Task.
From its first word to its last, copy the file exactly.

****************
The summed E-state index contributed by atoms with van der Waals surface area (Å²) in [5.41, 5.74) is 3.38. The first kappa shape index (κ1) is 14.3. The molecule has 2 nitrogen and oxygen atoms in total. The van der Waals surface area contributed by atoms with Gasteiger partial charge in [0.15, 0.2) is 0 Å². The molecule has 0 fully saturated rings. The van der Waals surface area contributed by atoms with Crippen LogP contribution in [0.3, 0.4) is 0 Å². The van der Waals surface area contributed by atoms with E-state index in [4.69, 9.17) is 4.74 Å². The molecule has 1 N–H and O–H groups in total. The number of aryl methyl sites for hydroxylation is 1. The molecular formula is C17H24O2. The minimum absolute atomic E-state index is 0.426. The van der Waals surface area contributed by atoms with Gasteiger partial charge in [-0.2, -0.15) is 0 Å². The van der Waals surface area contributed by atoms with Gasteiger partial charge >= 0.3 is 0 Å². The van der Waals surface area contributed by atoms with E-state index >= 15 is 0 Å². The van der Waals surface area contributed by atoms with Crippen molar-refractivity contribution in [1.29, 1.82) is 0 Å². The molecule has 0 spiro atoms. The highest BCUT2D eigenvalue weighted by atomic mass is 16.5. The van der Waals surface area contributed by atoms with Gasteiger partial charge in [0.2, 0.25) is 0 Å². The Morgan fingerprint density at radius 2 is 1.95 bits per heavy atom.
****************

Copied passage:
The summed E-state index contributed by atoms with van der Waals surface area (Å²) in [5.41, 5.74) is 3.38. The first kappa shape index (κ1) is 14.3. The molecule has 2 nitrogen and oxygen atoms in total. The van der Waals surface area contributed by atoms with Gasteiger partial charge in [0.15, 0.2) is 0 Å². The molecule has 0 fully saturated rings. The van der Waals surface area contributed by atoms with Crippen LogP contribution in [0.3, 0.4) is 0 Å². The van der Waals surface area contributed by atoms with E-state index in [4.69, 9.17) is 4.74 Å². The molecule has 1 N–H and O–H groups in total. The number of aryl methyl sites for hydroxylation is 1. The molecular formula is C17H24O2. The minimum absolute atomic E-state index is 0.426. The van der Waals surface area contributed by atoms with Gasteiger partial charge in [-0.2, -0.15) is 0 Å². The van der Waals surface area contributed by atoms with Gasteiger partial charge >= 0.3 is 0 Å². The van der Waals surface area contributed by atoms with E-state index >= 15 is 0 Å². The van der Waals surface area contributed by atoms with Crippen molar-refractivity contribution in [1.29, 1.82) is 0 Å². The molecule has 0 spiro atoms. The highest BCUT2D eigenvalue weighted by atomic mass is 16.5. The van der Waals surface area contributed by atoms with Gasteiger partial charge in [0.2, 0.25) is 0 Å². The Morgan fingerprint density at radius 2 is 1.95 bits per heavy atom.